Artificial intelligence is a somewhat trendy topic. At Starcounter, we've researched and worked with AI for a long time. Just recently our COO, Stefan Edqvist wrote an article about AI and business intelligence. It was published at IT Briefcase and is an interesting read. Hint: it's all about real time data analysis. And for that you
This past Saturday, I attended the Meet.js Summit in Poznań, Poland as a speaker. I gave a live coding presentation on building a simple single-page application (SPA) with Web Components.
Recently, I’ve noticed that Web Components has become the subject of many speaking sessions at IT and developer events – most notably InfoShare 2014 and Front Trends 2014. What was once a trend discussed in just a few online forums is now becoming part of every technology event!
This article is homage to jQuery – a library that once was a great boost for the productivity of thousands of web developers around the world. In the near future, the benefit of using it will drop as web developers start switching to the web standards, including Web Components.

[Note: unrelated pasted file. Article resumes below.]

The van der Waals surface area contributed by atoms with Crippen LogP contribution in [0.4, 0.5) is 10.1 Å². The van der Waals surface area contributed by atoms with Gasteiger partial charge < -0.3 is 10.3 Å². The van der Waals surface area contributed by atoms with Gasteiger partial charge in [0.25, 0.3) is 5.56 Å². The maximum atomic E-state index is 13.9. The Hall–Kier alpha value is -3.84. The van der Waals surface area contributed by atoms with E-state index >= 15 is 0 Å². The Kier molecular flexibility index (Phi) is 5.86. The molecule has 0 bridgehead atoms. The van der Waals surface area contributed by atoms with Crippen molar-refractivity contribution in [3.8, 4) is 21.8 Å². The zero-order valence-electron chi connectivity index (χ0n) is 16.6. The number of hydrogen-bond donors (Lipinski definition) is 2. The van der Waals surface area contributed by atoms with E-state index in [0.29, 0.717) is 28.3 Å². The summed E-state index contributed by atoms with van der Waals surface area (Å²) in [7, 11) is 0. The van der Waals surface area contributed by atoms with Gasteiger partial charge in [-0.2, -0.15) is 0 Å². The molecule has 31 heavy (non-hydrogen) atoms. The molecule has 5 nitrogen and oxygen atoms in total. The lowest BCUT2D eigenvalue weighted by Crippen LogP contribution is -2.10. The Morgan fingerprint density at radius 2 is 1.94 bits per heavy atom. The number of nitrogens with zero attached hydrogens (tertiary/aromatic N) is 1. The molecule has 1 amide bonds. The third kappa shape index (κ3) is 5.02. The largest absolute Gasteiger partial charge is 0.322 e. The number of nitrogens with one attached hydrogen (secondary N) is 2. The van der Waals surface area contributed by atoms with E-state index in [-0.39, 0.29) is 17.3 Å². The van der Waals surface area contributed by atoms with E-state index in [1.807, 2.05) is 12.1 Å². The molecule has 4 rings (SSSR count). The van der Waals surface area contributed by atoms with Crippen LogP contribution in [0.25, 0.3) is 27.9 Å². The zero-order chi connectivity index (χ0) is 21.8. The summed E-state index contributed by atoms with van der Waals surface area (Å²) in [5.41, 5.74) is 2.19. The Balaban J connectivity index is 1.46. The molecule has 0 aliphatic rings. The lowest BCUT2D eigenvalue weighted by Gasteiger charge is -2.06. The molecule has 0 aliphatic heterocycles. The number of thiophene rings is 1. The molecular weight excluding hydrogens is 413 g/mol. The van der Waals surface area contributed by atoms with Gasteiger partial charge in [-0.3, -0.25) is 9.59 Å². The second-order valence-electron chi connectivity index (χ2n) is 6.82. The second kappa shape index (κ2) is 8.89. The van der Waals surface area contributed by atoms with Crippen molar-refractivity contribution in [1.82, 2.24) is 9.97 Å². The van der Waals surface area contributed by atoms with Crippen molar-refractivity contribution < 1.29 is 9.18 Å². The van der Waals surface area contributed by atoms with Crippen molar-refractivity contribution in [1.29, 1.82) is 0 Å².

Last week, I was invited to speak about Web Components at tech.3camp in Gdańsk, Poland. To my knowledge, it was the first presentation about Web Components in Poland!
Set of new technologies Web Components is an umbrella term for the set of upcoming standards for web development (see the W3C Web Components page). Each on its own is a useful contribution to the current toolset for a web developer.
I like the philosophy of the REST style, but I also have a major beef with it. Before getting in to that, let’s first define what REST is. Right now, there are two flavors of REST. One is the real one, as described by Dr. Fielding in his dissertation. The other one is what is merely any web service that uses HTTP, URIs and Json as its mechanisms.
The web browser is taking a giant leap forward. The average user has yet to see the difference it will bring, but on every smartphone and desktop, there is a roaring tiger waiting to come out of its cage. The most important change is that the biggest player, Microsoft, had to change its stance.
The countdown has begun for the real time web. The technology is out on iPhones, Androids and desktop users having Firefox or Google Chrome. Now we are holding our breaths for Internet Explorer 10, the final piece of the puzzle. What I’m talking about, of course, is WebSockets.